By Brett Merz, senior vice president, asset management, KBS Realty Advisors
The demand for office properties with amenities that reflect an awareness of environmental, social and governance (ESG) principles is growing as a result of younger generations joining the workforce and investing.
A recent study by CNBC Make It found that one-third of millennials in the United States place a high focus on investment products with ESG factors. This tendency naturally extends to the places where they work.
In fact, 47 percent of 18- to-34-year-olds in the United Kingdom say they would look for a new role if they thought their employer was not committed to the cause. This finding demonstrates that ESG is becoming an essential part of recruitment and retention — particularly among younger workers. Since millennials and gen Zers make up the majority of today’s workforce, ESG is becoming a rising concern among office owners.
In the growing markets of Dallas and Austin, businesses are now seeking office spaces that offer eco-friendly features to help attract and retain employees. As a large investor in top-tier commercial real estate, KBS has seen how these amenities can benefit office investors. This is one of the reasons we created an in-house “Green Team” to enhance our sustainability initiatives.
Here are some of the ESG-focused amenities we have observed being driven by the younger generations in Texas’ current office environment.
Sustainable Building Systems
Many young workers are drawn to companies whose office spaces feature amenities that reduce their carbon footprints and help conserve natural resources.
In addition to LEED-certified and ENERGY STAR-rated properties that are built to eco-friendly standards, these employees are seeking amenities that decrease electricity and water use. These features might include maximized natural lighting, sensors that adjust temperature control and lighting according to occupancy, low-flow sinks and toilets and integrated energy management systems.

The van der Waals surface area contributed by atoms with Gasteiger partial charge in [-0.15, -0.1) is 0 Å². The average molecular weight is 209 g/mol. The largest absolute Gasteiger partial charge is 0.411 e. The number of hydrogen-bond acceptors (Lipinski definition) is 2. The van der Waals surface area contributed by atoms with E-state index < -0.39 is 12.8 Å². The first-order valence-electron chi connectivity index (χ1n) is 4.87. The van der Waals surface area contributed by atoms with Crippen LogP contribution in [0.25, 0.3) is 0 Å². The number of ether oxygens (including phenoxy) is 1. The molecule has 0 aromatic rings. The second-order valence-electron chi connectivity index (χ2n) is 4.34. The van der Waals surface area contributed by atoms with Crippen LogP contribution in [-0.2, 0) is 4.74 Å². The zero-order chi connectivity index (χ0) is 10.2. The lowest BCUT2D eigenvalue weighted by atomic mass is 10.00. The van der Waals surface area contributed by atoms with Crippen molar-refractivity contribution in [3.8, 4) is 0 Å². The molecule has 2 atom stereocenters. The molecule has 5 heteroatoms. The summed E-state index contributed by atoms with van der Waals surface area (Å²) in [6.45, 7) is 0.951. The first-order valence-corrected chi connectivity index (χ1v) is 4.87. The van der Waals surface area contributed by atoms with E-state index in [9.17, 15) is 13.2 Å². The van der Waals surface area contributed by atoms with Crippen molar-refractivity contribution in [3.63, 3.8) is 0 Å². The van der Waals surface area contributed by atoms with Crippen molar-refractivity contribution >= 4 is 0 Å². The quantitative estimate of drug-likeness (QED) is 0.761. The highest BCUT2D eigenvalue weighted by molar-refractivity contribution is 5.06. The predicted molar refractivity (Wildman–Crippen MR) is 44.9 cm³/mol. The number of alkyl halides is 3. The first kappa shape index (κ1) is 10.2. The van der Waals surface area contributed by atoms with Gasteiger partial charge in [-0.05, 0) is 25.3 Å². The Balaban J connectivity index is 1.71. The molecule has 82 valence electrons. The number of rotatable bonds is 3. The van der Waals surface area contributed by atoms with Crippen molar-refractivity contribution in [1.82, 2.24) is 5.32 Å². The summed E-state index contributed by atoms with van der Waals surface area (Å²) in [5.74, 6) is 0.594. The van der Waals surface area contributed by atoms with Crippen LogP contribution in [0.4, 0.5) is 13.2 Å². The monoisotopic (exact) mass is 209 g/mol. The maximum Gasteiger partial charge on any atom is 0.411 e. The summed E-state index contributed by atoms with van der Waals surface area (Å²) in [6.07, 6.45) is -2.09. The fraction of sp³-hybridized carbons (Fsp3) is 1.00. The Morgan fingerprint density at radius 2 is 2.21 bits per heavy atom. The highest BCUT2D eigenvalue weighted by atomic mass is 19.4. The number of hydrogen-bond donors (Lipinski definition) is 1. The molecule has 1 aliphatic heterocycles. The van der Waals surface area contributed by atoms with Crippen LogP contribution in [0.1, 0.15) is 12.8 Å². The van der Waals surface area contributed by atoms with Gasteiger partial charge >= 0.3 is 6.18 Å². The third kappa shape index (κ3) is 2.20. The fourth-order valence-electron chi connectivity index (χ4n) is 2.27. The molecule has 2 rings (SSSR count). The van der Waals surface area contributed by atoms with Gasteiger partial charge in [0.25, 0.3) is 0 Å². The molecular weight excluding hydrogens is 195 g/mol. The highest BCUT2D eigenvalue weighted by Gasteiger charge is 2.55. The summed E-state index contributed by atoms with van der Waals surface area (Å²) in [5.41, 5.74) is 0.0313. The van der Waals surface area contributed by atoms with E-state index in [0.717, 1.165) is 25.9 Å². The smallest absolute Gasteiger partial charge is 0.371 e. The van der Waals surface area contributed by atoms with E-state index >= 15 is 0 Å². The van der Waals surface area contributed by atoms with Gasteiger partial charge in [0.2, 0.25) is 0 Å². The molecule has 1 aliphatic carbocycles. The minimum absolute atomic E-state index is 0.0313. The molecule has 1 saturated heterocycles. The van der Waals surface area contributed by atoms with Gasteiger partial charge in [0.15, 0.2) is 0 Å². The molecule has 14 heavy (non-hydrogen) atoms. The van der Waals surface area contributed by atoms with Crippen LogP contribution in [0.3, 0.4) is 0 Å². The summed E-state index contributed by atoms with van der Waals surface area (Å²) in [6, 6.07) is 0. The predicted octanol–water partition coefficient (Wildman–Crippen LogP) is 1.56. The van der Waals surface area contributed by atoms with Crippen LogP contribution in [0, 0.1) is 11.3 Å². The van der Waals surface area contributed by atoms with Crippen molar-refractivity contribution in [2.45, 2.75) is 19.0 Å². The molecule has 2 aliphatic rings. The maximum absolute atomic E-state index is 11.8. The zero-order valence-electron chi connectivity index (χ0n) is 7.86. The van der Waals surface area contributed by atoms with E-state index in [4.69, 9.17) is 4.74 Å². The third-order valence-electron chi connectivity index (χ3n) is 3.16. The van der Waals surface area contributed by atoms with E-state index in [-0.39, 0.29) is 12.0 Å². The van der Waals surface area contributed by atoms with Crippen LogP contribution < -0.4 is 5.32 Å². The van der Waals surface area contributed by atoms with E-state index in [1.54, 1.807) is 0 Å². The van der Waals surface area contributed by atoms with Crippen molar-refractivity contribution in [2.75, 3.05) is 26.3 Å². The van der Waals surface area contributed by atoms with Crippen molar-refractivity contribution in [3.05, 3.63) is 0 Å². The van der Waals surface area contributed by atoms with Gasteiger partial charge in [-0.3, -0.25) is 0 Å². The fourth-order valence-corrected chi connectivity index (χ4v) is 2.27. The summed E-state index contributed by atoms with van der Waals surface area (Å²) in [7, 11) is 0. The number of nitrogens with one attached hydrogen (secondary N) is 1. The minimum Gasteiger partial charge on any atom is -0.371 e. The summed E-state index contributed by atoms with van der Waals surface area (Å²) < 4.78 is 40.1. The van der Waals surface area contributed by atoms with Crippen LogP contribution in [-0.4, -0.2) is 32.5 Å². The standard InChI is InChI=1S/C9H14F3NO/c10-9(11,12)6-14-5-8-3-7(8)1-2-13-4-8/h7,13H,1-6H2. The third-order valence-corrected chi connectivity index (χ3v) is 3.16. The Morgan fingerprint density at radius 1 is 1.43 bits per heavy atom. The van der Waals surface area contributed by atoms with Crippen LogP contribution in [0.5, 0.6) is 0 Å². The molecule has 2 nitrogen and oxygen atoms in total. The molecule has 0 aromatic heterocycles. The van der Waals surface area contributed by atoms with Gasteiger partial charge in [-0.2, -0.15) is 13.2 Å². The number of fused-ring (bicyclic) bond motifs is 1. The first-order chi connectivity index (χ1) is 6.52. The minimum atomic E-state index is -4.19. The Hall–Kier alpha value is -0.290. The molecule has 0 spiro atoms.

Along with these amenities, buildings that promote healthy indoor air through advanced filtration systems are especially attractive to millennial and gen Z employees and investors.
In 2022, KBS completed the verification of more than 14 million square feet of Class A office space across its real estate portfolio, achieving the UL Verified Healthy Building Mark for Indoor Air. Among our Class A, Texas-based properties that received this verification were:
- City View, a 10-story office building in San Antonio
- 3811 Turtle Creek, a 300,961 square-foot property in Dallas
- 1800 Bering, a 171,510 square-foot property in Houston
In addition, 515 Congress Ave., a 263,058-square-foot office tower in Austin, not only achieved the UL verification for Healthy Building Indoor Air but also the the UL Healthy Building verification for Water.
Office buildings located near public transportation lines and within walking distance of shopping, dining and daily-needs retail align well with ESG initiatives for reducing carbon emissions through fossil fuels. Younger employees are especially interested in working at office properties that promote sustainable transportation and commuting options.